Mark McCafferty, the chief executive of Premier Rugby, said it is good to see that players have been very fair and cooperative to the new policy.

Thursday 11, Nov 2010

  World Cup cheats should stay away from Crack team

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World Cup cheats should stay away from Crack teamAny football player who will cheat at the World Cup will face complete scrutiny under Dr. Pieter van der Merwe and his team at the South African Doping Control Laboratory.

FIFA has asked Van der Merwe and his team to keep an eye on doping for the World Cup, as per Van der Merwe.

Urine samples taken from players after each of the 64 games in tournament will be analyzed at the facility at the University of Bloemfontein’s Department of Pharmacology.

Saturday 18, Sep 2010

  New drug test rules for high level footballers

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New drug test rules for high level footballersFIFA and the World Anti-Doping Agency (WADA) have entered into new drug testing procedures for footballers playing at the highest level.

The new anti-doping rules by the football governing body come into force as a pilot project initiated after FIFA objected to players being held to the toughest standards of the new WADA code.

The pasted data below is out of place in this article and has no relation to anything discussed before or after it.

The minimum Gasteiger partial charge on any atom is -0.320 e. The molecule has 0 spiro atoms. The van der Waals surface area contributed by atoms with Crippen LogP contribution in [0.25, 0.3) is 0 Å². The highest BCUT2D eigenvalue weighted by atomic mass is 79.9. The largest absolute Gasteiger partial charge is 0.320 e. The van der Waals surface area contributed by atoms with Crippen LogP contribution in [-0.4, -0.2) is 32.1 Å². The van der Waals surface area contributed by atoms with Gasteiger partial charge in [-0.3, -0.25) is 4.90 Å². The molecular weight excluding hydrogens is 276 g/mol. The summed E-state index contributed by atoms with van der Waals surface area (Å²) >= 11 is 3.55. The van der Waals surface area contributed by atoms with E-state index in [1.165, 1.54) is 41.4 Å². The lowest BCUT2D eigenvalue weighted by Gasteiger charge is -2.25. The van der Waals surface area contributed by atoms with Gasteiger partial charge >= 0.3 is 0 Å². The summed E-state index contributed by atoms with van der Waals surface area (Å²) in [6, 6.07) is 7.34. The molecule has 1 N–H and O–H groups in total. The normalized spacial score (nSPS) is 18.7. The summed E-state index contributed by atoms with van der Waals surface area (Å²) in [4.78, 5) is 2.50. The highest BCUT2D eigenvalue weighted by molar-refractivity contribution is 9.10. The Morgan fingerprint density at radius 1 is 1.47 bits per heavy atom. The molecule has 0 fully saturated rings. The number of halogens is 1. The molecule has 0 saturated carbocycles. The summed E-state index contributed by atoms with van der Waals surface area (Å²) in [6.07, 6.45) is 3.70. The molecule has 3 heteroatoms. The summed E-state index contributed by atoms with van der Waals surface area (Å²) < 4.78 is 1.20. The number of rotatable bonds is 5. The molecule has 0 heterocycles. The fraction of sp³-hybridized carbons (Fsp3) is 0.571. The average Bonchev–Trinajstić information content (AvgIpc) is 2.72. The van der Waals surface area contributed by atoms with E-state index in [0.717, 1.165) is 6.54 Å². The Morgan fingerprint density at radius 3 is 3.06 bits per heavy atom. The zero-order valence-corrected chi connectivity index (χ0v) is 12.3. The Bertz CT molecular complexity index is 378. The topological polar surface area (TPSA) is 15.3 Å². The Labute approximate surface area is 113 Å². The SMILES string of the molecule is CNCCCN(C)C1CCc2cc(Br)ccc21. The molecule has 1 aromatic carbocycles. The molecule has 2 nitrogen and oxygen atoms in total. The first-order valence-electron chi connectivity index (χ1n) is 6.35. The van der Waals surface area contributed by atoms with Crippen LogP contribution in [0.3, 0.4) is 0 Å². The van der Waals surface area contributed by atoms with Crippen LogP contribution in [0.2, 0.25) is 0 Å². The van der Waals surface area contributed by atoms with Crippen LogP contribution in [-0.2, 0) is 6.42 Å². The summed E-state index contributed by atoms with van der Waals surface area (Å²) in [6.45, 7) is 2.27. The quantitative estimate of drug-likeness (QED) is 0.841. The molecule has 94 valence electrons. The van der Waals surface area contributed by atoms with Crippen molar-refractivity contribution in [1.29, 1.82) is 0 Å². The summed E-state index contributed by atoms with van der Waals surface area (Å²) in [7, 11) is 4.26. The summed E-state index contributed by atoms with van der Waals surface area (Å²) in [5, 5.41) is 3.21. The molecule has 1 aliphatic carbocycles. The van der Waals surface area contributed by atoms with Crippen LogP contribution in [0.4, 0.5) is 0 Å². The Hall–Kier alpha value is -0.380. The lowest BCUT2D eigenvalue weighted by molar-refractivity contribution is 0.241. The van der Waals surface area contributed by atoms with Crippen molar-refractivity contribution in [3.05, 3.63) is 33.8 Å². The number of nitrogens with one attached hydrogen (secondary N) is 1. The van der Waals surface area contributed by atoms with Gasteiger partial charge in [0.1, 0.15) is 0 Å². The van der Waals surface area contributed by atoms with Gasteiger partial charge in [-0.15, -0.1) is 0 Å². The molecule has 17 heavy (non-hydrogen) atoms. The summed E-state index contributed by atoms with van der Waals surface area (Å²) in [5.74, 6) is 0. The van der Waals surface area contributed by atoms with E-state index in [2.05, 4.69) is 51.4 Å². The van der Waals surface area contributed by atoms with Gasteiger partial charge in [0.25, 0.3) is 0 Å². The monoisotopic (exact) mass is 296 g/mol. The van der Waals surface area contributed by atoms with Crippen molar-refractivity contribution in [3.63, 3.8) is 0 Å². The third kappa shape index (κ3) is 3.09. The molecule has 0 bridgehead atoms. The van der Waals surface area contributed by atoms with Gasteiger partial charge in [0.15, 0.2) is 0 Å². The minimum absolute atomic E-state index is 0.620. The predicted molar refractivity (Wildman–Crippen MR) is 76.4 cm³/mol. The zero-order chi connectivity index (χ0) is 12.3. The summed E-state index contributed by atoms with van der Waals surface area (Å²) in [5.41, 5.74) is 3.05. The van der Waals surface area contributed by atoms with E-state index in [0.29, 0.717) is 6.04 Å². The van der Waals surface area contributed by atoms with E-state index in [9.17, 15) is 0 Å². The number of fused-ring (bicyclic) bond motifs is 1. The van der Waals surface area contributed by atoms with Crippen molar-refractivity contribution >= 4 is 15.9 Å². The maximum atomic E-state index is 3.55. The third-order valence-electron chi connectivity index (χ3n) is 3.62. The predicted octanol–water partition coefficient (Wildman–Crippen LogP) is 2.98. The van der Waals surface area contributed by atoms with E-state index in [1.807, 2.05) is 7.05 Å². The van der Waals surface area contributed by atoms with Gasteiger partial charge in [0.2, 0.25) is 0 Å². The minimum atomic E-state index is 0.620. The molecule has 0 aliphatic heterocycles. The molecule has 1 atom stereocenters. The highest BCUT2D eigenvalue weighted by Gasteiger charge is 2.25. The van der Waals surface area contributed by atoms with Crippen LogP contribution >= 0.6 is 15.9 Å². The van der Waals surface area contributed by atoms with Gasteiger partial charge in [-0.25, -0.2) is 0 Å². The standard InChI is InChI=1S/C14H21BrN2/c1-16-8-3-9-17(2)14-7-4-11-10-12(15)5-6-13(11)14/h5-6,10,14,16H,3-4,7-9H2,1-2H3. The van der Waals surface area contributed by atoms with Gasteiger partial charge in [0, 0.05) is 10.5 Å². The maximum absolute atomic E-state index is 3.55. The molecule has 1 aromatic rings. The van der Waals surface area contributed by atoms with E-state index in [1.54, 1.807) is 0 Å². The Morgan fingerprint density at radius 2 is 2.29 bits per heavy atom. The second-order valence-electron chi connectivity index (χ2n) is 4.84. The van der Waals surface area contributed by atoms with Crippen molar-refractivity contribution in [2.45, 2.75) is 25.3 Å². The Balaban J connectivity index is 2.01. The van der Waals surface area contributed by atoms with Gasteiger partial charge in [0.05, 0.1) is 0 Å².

The doping tests will be targeted at football players classed in three high-risk categories: players with Champions League clubs, international players, and those sidelined for long periods through injury or suspension.

Sunday 28, Feb 2010

  Performance enhancing drug users more likely to use other drugs and alcohol

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Performance enhancing drug users more likely to use other drugs and alcoholDuring a study of 234 male athletes at one university, it was found that college athletes using performance enhancing drugs, ranging from steroids to stimulants to weight-loss supplements, are at an increased risk of using heavy drinking and using drugs like marijuana and cocaine in the future.

Study co-author Dr. Robert J. Pandina, director of the Center of Alcohol Studies at Rutgers University in Piscataway, New Jersey, said that most of the athletes are not only toying with recreational drugs and alcohol but also facing severe consequences as well.